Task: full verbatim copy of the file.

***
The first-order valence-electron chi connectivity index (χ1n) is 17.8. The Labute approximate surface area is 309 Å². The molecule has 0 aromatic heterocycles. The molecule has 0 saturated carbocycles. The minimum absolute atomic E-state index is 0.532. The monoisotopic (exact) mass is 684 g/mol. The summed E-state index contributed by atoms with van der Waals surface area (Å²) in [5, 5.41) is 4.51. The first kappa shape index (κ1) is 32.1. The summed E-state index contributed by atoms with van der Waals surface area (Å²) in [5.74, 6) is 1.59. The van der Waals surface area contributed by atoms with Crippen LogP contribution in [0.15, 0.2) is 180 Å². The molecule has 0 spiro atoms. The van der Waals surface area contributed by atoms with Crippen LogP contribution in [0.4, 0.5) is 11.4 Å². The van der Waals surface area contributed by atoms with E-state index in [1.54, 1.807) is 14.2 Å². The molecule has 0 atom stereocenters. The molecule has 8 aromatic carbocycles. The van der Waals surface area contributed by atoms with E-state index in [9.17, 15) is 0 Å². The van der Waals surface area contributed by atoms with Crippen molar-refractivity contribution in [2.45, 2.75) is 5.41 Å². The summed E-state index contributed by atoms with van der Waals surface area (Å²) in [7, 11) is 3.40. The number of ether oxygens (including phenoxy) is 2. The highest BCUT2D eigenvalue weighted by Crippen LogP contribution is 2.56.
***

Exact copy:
The first-order valence-electron chi connectivity index (χ1n) is 17.8. The Labute approximate surface area is 309 Å². The molecule has 0 aromatic heterocycles. The molecule has 0 saturated carbocycles. The minimum absolute atomic E-state index is 0.532. The monoisotopic (exact) mass is 684 g/mol. The summed E-state index contributed by atoms with van der Waals surface area (Å²) in [5, 5.41) is 4.51. The first kappa shape index (κ1) is 32.1. The summed E-state index contributed by atoms with van der Waals surface area (Å²) in [5.74, 6) is 1.59. The van der Waals surface area contributed by atoms with Crippen LogP contribution in [0.15, 0.2) is 180 Å². The molecule has 0 spiro atoms. The van der Waals surface area contributed by atoms with Crippen LogP contribution in [0.4, 0.5) is 11.4 Å². The van der Waals surface area contributed by atoms with E-state index in [1.54, 1.807) is 14.2 Å². The molecule has 0 atom stereocenters. The molecule has 8 aromatic carbocycles. The van der Waals surface area contributed by atoms with E-state index in [9.17, 15) is 0 Å². The van der Waals surface area contributed by atoms with Crippen molar-refractivity contribution in [2.45, 2.75) is 5.41 Å². The summed E-state index contributed by atoms with van der Waals surface area (Å²) in [7, 11) is 3.40. The number of ether oxygens (including phenoxy) is 2. The highest BCUT2D eigenvalue weighted by Crippen LogP contribution is 2.56.